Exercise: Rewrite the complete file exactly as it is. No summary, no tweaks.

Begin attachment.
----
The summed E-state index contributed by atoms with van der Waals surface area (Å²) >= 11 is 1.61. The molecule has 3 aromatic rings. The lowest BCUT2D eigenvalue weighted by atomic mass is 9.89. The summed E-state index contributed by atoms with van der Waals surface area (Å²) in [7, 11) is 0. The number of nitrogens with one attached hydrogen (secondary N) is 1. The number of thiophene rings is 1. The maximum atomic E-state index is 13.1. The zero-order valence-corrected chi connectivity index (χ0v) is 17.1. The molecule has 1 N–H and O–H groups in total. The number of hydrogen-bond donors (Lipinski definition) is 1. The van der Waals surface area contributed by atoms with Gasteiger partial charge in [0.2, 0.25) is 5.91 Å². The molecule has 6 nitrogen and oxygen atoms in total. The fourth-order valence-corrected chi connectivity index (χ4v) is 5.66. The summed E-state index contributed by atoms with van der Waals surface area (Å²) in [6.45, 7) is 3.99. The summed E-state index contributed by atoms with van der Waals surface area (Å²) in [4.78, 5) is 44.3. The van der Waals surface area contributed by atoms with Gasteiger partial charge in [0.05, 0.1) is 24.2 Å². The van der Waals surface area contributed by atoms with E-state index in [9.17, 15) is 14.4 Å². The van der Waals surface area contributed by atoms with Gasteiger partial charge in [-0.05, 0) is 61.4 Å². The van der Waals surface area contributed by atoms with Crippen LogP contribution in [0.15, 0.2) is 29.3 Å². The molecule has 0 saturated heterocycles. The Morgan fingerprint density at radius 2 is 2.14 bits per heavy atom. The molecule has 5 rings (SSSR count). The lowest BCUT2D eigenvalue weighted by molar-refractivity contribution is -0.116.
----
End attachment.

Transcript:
The summed E-state index contributed by atoms with van der Waals surface area (Å²) >= 11 is 1.61. The molecule has 3 aromatic rings. The lowest BCUT2D eigenvalue weighted by atomic mass is 9.89. The summed E-state index contributed by atoms with van der Waals surface area (Å²) in [7, 11) is 0. The number of nitrogens with one attached hydrogen (secondary N) is 1. The number of thiophene rings is 1. The maximum atomic E-state index is 13.1. The zero-order valence-corrected chi connectivity index (χ0v) is 17.1. The molecule has 1 N–H and O–H groups in total. The number of hydrogen-bond donors (Lipinski definition) is 1. The van der Waals surface area contributed by atoms with Gasteiger partial charge in [0.2, 0.25) is 5.91 Å². The molecule has 6 nitrogen and oxygen atoms in total. The fourth-order valence-corrected chi connectivity index (χ4v) is 5.66. The summed E-state index contributed by atoms with van der Waals surface area (Å²) in [6.45, 7) is 3.99. The summed E-state index contributed by atoms with van der Waals surface area (Å²) in [4.78, 5) is 44.3. The van der Waals surface area contributed by atoms with Gasteiger partial charge in [0.05, 0.1) is 24.2 Å². The van der Waals surface area contributed by atoms with E-state index in [9.17, 15) is 14.4 Å². The van der Waals surface area contributed by atoms with Gasteiger partial charge in [-0.05, 0) is 61.4 Å². The van der Waals surface area contributed by atoms with Crippen LogP contribution in [0.15, 0.2) is 29.3 Å². The molecule has 0 saturated heterocycles. The Morgan fingerprint density at radius 2 is 2.14 bits per heavy atom. The molecule has 5 rings (SSSR count). The lowest BCUT2D eigenvalue weighted by molar-refractivity contribution is -0.116.